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News / Politics / Clark County Politics

Ballots heading out Friday for March 12 presidential primary

Candidates include Trump, Biden, Haley and Phillips

By Dylan Jefferies, Columbian staff writer
Published: February 21, 2024, 6:08am

Washington’s March 12 presidential primary is just around the corner. Clark County’s elections office will mail ballots Friday, and they should arrive in mailboxes no later than Feb. 29.

But who gets to vote in the presidential primary? What about unaffiliated voters? And why are there still caucuses?

Here are some answers to some common questions.

Who’s on the ballot?

Voters will have the option to select their preferred presidential candidate. However, for this primary only, the major political parties require voters to choose a party by marking a box provided on ballot envelopes.

“The presidential primary is completely different than anything else we do because it’s almost entirely controlled by the rules decided by the two major political parties,” said Clark County Auditor Greg Kimsey at a Feb. 13 informational event held by the League of Women Voters of Clark County. “The parties want to make sure that only voters who affiliate with their party are participating in their party’s nominating process.”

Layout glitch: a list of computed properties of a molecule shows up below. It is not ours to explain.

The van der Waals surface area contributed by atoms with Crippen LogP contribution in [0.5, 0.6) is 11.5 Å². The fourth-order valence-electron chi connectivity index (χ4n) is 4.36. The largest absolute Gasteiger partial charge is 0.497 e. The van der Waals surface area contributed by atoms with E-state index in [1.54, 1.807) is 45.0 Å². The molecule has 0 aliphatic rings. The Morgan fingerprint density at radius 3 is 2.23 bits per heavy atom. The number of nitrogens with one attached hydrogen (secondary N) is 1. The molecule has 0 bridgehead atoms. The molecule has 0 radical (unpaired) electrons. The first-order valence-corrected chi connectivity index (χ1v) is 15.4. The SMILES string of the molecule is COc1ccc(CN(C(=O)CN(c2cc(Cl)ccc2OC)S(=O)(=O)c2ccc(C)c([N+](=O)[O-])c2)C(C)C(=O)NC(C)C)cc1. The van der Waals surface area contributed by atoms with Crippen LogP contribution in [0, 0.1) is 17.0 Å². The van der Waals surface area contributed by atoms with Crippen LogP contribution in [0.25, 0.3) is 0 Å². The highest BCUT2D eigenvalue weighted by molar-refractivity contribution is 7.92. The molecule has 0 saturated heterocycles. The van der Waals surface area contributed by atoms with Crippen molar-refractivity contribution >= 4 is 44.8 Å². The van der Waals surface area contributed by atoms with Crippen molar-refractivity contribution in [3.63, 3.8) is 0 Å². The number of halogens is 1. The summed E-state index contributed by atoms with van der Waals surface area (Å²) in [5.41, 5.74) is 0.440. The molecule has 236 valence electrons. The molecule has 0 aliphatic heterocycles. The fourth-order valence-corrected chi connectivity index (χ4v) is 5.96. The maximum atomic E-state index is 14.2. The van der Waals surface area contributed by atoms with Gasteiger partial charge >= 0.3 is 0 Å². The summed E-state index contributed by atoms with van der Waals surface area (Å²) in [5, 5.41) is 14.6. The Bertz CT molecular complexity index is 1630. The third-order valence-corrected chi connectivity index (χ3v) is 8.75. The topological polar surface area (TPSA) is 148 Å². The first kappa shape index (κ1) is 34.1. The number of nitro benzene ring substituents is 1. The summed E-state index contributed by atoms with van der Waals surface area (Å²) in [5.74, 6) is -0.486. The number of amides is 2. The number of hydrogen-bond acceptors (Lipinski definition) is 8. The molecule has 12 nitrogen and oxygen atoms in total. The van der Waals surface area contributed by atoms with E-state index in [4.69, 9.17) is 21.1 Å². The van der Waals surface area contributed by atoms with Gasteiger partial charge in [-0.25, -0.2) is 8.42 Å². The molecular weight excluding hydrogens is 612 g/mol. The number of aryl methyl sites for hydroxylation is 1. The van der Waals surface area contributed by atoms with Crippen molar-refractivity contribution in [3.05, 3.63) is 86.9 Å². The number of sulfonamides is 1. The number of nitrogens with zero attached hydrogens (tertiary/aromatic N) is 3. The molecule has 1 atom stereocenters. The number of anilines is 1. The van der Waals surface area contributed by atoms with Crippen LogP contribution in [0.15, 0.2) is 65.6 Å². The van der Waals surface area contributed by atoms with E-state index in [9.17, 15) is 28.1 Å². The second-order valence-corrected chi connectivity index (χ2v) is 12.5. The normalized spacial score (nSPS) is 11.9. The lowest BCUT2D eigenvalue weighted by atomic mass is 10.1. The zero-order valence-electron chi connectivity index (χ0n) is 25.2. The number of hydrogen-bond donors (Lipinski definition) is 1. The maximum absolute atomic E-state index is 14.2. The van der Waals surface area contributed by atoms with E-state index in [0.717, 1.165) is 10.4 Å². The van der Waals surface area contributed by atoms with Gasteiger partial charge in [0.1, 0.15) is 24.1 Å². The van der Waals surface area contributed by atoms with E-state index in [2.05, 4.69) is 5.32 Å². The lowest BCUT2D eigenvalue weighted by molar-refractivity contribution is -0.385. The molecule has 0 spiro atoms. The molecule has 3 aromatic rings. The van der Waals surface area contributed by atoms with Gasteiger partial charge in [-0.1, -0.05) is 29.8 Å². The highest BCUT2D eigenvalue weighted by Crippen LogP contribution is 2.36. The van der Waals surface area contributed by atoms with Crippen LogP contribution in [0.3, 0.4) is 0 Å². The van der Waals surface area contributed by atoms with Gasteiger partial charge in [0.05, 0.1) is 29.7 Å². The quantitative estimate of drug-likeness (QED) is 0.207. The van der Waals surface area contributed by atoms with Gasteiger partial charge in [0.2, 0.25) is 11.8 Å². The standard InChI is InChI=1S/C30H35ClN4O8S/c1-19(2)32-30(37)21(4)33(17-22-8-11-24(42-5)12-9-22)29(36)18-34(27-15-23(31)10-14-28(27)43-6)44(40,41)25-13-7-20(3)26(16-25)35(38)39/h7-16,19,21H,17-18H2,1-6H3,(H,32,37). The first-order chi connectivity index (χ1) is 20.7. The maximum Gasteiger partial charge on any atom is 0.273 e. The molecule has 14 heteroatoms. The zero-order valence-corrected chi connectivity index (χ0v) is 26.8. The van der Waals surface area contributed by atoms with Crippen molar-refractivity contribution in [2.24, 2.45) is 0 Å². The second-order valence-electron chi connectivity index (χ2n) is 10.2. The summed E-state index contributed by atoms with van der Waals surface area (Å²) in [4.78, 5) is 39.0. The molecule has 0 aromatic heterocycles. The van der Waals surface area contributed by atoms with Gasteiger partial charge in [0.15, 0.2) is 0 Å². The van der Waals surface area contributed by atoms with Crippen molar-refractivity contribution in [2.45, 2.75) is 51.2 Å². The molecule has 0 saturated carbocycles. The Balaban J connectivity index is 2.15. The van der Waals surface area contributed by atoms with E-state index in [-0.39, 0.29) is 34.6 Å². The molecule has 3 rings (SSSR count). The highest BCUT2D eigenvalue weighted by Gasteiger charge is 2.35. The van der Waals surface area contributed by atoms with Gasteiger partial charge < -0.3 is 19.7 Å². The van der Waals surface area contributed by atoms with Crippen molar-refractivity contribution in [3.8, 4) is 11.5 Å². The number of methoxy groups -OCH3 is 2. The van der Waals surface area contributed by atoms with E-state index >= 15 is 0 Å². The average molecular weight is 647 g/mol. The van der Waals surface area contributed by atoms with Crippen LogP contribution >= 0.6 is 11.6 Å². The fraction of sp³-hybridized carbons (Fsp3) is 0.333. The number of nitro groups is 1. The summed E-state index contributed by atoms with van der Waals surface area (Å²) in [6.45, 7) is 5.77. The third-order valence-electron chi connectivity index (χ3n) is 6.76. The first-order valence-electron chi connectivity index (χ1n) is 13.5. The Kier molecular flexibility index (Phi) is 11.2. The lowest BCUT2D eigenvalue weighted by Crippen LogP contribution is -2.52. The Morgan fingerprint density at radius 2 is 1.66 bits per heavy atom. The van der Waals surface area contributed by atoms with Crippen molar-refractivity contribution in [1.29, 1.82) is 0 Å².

Ballots from voters who do not declare party affiliation will not be counted. Voters who choose to participate and make the required public declaration of party preference are then required to vote for a candidate of that party. If you vote for a candidate of the other party, or if you vote for more than one candidate, your ballot will not be counted.

Declared party preference will not affect how you may vote in future elections, including the November presidential election.